Last year, Zenzinger and state Sen. Barbara Kirkmeyer, a Weld County Republican, secured the first inflationary increase since 2006 for all special education students, for whom districts were reimbursed $1,750 this budget year, a 40% increase. 

This year’s budget pledges $6,000 for each higher-needs student, the amount set in 2006 but never met. All told, special education funding is increasing about 13.4% to $340 million. 

Zenzinger, an Arvada Democrat and the chair of the Joint Budget Committee, said securing funding was a matter of political will.

“Once we exposed this problem, it was really hard to not fix it,” she said. “Our children are entitled to this, and in order to be successful, we need to provide them resources.”

Colorado also has a lot more money to work with thanks to a strong economy, one-time federal dollars, and rising local property values that have taken pressure off the state education budget.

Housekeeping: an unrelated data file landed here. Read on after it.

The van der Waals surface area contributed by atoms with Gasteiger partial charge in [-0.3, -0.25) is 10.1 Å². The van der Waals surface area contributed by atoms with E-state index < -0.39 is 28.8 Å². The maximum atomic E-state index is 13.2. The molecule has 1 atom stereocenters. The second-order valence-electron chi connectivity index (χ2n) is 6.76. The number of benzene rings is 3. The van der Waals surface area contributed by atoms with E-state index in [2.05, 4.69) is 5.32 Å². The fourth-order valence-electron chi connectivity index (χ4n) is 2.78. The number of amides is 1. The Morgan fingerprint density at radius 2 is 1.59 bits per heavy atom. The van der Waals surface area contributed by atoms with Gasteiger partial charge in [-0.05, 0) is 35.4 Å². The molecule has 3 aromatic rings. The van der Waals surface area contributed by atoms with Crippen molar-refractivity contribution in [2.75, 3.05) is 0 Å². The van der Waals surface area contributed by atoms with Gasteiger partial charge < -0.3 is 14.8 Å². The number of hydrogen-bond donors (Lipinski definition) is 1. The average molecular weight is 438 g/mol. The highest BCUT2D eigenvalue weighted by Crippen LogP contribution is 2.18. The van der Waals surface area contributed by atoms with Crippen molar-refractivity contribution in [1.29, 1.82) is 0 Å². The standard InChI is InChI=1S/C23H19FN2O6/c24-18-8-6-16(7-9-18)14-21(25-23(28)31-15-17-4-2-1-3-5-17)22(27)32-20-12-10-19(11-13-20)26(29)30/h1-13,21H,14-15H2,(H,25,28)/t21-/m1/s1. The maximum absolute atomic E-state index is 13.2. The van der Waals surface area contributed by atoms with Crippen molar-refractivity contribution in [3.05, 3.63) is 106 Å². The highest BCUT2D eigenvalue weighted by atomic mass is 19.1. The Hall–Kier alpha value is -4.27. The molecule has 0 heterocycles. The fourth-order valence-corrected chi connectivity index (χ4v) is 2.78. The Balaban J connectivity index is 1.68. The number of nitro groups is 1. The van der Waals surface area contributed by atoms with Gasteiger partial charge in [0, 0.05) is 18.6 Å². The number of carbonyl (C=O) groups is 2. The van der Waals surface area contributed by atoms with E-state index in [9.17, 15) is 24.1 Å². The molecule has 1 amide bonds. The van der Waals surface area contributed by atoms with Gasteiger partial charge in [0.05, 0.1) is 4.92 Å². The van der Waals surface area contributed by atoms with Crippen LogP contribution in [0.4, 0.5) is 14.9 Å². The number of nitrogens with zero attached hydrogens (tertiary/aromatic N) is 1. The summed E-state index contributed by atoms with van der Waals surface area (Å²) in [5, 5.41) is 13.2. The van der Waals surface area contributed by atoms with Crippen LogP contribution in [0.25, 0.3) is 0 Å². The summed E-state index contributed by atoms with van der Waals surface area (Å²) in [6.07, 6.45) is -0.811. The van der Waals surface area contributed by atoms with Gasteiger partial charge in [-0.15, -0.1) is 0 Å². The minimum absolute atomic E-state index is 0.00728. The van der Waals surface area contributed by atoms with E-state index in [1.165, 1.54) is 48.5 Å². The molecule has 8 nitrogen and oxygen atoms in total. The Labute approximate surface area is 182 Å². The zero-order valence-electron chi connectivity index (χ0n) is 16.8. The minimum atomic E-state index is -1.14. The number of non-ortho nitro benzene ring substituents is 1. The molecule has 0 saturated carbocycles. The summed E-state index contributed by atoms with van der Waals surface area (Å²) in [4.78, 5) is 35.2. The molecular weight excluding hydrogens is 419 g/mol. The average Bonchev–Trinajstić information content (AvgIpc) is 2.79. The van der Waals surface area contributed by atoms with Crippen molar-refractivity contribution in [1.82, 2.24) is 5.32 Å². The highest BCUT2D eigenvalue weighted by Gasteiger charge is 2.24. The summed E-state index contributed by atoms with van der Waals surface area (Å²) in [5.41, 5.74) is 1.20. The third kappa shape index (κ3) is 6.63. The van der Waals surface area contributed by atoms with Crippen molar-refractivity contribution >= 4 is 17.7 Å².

The special education funding bill passed the House and Senate with broad bipartisan support and awaits Polis’ signature. It’s sponsored by Zenzinger, Kirkmeyer, state Rep. Cathy Kipp, a Fort Collins Democrat, and state Rep. Lisa Frizell, a Castle Rock Republican.

The extra funding still leaves school districts on the hook for about two-thirds of more than $1 billion in total costs to educate students with disabilities. The federal government promised back in the 1970s to pick up 40% of the cost but only reimburses school districts about 14% of their real costs, with the state picking up about 20%. 

Lucinda Hundley, who heads the Consortium of Directors of Special Education, said school districts are grateful for the additional money, but they also need lawmakers to understand it’s a fraction of the cost. School districts are legally required to provide special education services, so unreimbursed costs come out of the general education budget.

A study group last year decided against making major changes to how Colorado funds special education, but Hundley said she hopes the state takes another look at how much it invests in special education and considers what a fair share would be between the state and districts. 

Rob Gould, a Denver special education teacher and president of the Denver Classroom Teachers Association, said low funding has exacerbated a shortage of special education teachers and special service providers such as speech language pathologists, occupational therapists, and school psychologists.